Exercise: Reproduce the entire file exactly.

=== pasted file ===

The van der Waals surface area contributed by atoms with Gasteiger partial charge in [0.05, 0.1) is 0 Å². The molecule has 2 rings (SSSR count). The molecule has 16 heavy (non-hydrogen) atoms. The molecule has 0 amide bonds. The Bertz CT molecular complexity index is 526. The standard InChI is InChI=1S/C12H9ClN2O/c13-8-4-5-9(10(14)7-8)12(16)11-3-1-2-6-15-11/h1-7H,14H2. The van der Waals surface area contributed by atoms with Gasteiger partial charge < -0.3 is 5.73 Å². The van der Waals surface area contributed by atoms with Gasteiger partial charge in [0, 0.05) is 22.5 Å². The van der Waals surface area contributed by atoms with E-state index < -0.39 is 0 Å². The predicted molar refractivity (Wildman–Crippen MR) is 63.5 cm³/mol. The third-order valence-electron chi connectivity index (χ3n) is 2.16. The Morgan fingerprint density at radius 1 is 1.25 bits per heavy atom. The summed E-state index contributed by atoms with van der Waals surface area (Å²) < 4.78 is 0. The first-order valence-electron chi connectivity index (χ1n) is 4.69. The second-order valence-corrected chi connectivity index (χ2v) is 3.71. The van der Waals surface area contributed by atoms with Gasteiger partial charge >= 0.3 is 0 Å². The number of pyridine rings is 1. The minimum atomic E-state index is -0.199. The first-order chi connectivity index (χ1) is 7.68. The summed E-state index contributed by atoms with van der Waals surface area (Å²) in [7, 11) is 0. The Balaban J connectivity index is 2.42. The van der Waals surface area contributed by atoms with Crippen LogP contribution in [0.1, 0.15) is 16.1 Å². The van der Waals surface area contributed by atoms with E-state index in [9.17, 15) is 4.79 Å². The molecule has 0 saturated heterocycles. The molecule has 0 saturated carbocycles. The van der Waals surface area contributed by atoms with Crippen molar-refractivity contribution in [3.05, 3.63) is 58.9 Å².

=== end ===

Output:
The van der Waals surface area contributed by atoms with Gasteiger partial charge in [0.05, 0.1) is 0 Å². The molecule has 2 rings (SSSR count). The molecule has 16 heavy (non-hydrogen) atoms. The molecule has 0 amide bonds. The Bertz CT molecular complexity index is 526. The standard InChI is InChI=1S/C12H9ClN2O/c13-8-4-5-9(10(14)7-8)12(16)11-3-1-2-6-15-11/h1-7H,14H2. The van der Waals surface area contributed by atoms with Gasteiger partial charge < -0.3 is 5.73 Å². The van der Waals surface area contributed by atoms with Gasteiger partial charge in [0, 0.05) is 22.5 Å². The van der Waals surface area contributed by atoms with E-state index < -0.39 is 0 Å². The predicted molar refractivity (Wildman–Crippen MR) is 63.5 cm³/mol. The third-order valence-electron chi connectivity index (χ3n) is 2.16. The Morgan fingerprint density at radius 1 is 1.25 bits per heavy atom. The summed E-state index contributed by atoms with van der Waals surface area (Å²) < 4.78 is 0. The first-order valence-electron chi connectivity index (χ1n) is 4.69. The second-order valence-corrected chi connectivity index (χ2v) is 3.71. The van der Waals surface area contributed by atoms with Gasteiger partial charge >= 0.3 is 0 Å². The number of pyridine rings is 1. The minimum atomic E-state index is -0.199. The first-order chi connectivity index (χ1) is 7.68. The summed E-state index contributed by atoms with van der Waals surface area (Å²) in [7, 11) is 0. The Balaban J connectivity index is 2.42. The van der Waals surface area contributed by atoms with Crippen LogP contribution in [0.1, 0.15) is 16.1 Å². The van der Waals surface area contributed by atoms with E-state index in [9.17, 15) is 4.79 Å². The molecule has 0 saturated heterocycles. The molecule has 0 saturated carbocycles. The van der Waals surface area contributed by atoms with Crippen molar-refractivity contribution in [3.05, 3.63) is 58.9 Å².